Bee Fear: Causes and How to Overcome Fear of Bees

May 23, 2022

Beekeeper lifts the top off of a beehive, having overcome their bee fear



What is the fear of bees?


Having an intense fear of bees means that, when coming into contact with or even thinking about bees, an individual can become overwhelmed and may develop a great deal of anxiety. While many people claim to have a fear of bees, for some this fear can become so intense that it develops into what is called a phobia. 

According to Johns Hopkins Medicine, a phobia is described as “an uncontrollable, irrational, and persistent fear of a specific object, situation or activity. This long-lasting fear can also cause an individual to go to extreme lengths to avoid any type of contact with the source of their fear. An estimated 12.5% of American adults experience specific phobia at some point in their lives, and the official name for the fear or phobia of bees is Melissophobia, or apiphobia. 

While something like Melissophobia can lead to great levels of stress and anxiety, it is important to know that phobias are often described as abnormal and irrational fears that likely stem from a previous negative event. 

–– Read our Client Case Study to see how they navigated tenant opinions on bees ––


How dangerous are honey bees?


Honey bees are vegan pollinators that are non-aggressive by nature. In addition, beekeeping services like The Best Bees Company install hives using Apis mellifera ligustica, the most docile species of honey bees.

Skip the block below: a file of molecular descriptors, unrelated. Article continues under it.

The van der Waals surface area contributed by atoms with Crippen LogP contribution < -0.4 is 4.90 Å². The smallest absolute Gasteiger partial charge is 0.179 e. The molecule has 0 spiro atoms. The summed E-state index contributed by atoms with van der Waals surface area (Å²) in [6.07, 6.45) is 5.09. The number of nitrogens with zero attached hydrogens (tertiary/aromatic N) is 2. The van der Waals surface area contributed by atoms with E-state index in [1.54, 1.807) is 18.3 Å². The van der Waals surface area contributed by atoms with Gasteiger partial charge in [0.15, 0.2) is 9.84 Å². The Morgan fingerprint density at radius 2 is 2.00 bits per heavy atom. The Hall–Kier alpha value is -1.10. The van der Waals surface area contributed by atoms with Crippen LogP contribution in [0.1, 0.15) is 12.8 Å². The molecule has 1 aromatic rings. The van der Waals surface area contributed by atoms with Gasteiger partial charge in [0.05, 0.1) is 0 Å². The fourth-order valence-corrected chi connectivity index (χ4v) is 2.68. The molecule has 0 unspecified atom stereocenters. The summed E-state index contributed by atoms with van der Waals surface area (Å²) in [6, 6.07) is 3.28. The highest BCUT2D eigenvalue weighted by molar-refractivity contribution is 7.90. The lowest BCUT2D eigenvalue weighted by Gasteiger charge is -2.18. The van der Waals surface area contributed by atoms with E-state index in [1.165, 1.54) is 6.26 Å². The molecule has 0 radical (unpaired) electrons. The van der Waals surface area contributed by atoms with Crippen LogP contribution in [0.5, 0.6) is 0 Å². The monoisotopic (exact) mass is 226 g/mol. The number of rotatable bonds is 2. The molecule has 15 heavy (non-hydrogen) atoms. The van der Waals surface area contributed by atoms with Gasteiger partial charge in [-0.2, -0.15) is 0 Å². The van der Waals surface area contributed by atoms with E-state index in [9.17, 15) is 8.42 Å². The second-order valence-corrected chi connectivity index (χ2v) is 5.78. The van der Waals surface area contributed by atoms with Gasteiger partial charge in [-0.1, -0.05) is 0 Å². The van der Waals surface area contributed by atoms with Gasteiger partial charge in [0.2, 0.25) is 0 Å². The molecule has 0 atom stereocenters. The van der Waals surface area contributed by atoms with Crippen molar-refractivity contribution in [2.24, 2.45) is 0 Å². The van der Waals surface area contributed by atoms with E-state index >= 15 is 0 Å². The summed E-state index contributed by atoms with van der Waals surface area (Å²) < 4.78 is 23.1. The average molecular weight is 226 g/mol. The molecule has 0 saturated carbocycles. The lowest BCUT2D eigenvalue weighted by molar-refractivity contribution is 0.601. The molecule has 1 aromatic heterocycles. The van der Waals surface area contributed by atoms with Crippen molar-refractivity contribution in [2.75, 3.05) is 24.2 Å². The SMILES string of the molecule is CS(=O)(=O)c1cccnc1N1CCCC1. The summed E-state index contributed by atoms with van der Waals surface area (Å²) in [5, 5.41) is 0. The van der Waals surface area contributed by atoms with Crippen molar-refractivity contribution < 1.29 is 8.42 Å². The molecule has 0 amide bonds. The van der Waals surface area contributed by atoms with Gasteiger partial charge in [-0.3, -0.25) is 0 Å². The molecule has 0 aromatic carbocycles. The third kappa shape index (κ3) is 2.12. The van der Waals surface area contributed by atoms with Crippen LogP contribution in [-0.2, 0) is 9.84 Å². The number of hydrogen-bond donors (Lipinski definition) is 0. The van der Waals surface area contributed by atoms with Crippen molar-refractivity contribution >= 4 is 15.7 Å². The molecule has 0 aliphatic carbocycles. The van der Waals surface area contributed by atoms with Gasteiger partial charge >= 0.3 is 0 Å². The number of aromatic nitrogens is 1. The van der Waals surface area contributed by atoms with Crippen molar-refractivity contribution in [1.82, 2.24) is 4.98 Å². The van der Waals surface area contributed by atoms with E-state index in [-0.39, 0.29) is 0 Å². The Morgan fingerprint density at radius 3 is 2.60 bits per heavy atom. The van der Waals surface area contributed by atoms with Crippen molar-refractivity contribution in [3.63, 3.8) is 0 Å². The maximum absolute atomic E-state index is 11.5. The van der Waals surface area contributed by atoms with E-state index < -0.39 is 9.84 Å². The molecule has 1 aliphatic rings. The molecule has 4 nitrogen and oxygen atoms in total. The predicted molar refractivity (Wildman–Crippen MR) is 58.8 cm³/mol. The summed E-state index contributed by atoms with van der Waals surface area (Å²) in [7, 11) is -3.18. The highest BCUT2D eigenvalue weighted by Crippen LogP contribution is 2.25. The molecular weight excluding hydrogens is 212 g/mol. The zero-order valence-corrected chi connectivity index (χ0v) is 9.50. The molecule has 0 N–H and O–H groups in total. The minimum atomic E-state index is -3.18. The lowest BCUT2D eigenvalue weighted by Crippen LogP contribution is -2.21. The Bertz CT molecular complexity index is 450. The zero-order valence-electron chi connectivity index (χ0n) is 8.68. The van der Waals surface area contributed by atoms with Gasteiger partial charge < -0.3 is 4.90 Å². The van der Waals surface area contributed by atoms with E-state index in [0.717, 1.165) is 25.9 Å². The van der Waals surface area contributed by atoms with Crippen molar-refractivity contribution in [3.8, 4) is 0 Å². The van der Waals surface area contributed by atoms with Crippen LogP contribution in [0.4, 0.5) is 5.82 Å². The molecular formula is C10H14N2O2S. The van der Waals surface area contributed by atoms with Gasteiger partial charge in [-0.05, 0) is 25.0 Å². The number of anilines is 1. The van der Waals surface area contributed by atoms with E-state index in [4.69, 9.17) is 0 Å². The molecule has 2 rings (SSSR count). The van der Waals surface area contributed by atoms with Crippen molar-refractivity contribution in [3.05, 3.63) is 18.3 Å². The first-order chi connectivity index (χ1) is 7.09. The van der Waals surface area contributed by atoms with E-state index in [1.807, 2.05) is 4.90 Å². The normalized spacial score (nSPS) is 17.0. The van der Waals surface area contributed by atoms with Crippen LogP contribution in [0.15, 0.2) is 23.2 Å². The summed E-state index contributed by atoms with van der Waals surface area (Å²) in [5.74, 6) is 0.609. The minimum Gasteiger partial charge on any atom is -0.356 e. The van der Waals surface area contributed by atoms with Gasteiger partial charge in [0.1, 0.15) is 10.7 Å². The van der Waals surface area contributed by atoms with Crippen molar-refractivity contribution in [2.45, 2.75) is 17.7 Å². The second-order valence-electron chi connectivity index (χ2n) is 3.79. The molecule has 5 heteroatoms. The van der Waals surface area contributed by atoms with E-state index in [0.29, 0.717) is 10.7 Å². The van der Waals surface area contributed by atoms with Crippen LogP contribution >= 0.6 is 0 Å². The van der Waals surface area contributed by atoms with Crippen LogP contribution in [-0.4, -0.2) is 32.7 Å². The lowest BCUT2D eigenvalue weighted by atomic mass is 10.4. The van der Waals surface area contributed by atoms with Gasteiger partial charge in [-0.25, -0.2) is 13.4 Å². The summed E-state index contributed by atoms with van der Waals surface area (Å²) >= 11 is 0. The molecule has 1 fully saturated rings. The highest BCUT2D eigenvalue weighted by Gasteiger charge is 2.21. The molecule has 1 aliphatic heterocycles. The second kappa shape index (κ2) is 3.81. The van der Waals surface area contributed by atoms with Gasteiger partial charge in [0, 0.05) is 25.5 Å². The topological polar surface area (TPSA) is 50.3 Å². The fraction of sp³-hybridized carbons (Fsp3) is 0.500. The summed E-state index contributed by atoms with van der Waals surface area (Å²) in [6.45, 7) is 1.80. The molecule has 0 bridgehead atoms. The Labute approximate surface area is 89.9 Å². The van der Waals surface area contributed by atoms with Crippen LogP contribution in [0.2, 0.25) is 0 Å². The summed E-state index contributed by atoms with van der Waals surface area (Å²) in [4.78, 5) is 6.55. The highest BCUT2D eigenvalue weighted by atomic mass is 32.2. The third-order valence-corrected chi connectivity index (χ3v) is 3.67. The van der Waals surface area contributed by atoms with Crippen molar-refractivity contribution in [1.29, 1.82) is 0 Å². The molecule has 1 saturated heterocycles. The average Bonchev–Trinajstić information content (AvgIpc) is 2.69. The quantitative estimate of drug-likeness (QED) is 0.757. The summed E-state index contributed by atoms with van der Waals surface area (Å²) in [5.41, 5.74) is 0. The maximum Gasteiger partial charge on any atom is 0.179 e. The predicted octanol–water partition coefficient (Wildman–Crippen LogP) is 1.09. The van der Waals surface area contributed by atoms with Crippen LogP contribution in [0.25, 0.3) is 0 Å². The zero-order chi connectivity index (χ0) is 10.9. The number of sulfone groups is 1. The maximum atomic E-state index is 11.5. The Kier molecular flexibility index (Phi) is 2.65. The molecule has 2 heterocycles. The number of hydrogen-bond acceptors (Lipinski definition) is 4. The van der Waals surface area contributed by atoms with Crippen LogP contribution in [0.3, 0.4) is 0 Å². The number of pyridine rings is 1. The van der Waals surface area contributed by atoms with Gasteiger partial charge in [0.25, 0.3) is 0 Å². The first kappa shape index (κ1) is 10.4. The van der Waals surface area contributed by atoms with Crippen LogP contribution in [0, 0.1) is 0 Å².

While honey bees can and do sting, the purpose of stinging is purely defensive; it is meant to scare away attackers, not kill them. Bees are not aggressive, and sting only when they or their colony is threatened. Also, contrary to wasps and bumble bees, a honey bee is only able to sting once — once it stings, the stinger is torn from its body as it flies away. To learn more about bee stings, treatment for stings, and how to prevent them, read our blog. 


Causes of Bee Fear


While it is still unknown what exactly causes a phobia to develop, there are a few factors that are believed to lead to a specific phobia. According to Healthline, these can include: 

  • Learned Behavior: A learned behavior is one that we develop as a result of an experience we’ve had, and are different from innate behaviors, which humans have as a result of genetics and not prior experience. In this case, the fear of bees could be passed down from a family member, friend, or anyone else that we have had an experience with in the past. 
  • Negative Experiences: If you’ve had a negative experience with one bee in the past, chances are that you’re likely to develop a fear of bees throughout your life. Negative experiences with bees could include being stung, having an allergic reaction to a sting, or even having a bee buzz and follow you around for too long. 
  • Individual Factors: As humans, we all have unique experiences that make up who we are today. Because of this, there can even be an unknown individual factor as to why one might develop a fear or phobia of bees. 


Symptoms of Bee Fear


Colorful beehive on rooftop, demonstrating a means of overcoming bee fear
A Best Bees Company custom beehive on a client’s rooftop.